Japan is a "tier 2 country" for Microsoft's Xbox One launch, the company has admitted, though Japanese gamers may not have to wait quite as long as their Asia neighbors to get the next-gen console, with an early 2014 release hinted. Questions around when the Japanese Xbox One launch would take place began last month, when Microsoft revealed that several Asian countries would not get the console until the end of next year, but declined to comment on Japan specifically.
Taiwan, Hong Kong, Singapore, South Korea, and India are all in line to get the new console, Microsoft said, but its launch won't be until the end of 2014. Ironically, Microsoft conceded at the time, the Xbox 360 is currently the best-selling console in Asia, with sales actually increasing - by around 20-percent per year - despite its age.
Now, though, Microsoft Japan President Yasuyuki Higuchi has thrown some more light on the Japan situation. Speaking to 4Gamer (and translated by DualShockers) the exec confirmed that Japan was being treated as a tier two launch location, but that the release will only be "delayed a little bit" in comparison to the first countries to get the Xbox One.
"For the launch of Xbox One Japan is a Tier 2 country and not a Tier 1 country, so it’ll come with the second wave, that will be delayed a little bit [compared to North America]" the Microsoft Japan President said. When pressed, he would only clarify that "it won't be delayed too much from the North American release."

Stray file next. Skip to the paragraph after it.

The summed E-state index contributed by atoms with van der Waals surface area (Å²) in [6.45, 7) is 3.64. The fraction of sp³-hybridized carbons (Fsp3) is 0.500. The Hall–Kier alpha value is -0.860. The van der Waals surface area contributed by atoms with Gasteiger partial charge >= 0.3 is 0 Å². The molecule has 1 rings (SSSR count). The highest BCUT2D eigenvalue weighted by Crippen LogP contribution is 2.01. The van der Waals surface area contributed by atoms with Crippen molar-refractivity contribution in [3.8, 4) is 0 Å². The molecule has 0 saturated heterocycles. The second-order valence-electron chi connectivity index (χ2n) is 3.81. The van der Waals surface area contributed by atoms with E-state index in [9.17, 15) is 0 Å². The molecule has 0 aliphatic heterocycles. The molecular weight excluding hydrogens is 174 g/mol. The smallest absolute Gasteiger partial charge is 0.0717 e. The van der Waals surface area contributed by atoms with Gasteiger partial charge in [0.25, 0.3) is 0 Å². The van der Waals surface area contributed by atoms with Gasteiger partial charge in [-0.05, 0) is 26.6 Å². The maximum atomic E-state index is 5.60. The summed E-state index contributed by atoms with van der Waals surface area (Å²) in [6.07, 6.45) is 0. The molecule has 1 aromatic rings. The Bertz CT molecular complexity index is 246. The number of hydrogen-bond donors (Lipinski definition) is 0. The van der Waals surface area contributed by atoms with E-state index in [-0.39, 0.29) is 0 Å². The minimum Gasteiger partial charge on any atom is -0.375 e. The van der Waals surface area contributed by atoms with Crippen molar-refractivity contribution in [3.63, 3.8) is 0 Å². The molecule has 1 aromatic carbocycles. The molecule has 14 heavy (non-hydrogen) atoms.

Although unconfirmed, it seems Japan's launch will come somewhere in-between the initial wave of sales and the full roll-out in Asia.
Ironically, some of Microsoft's design decisions around the Xbox One were made with Asian players specifically in mind. The new Kinect sensor bar, for instance, handles smaller gaming environments more accurately, after complaints that the original hardware struggled when players were in more compact rooms than their North American counterparts.
Perhaps recognizing that the staggered release wouldn't go down well, Microsoft's Vice President and Executive Officer of the Consumer & Partner Group in Japan, Haruaki Kayama, even asked for leniency on how the news was reported. "Please don't report too negatively" Kayama said in the interview, laughing.
VIA Ars Technica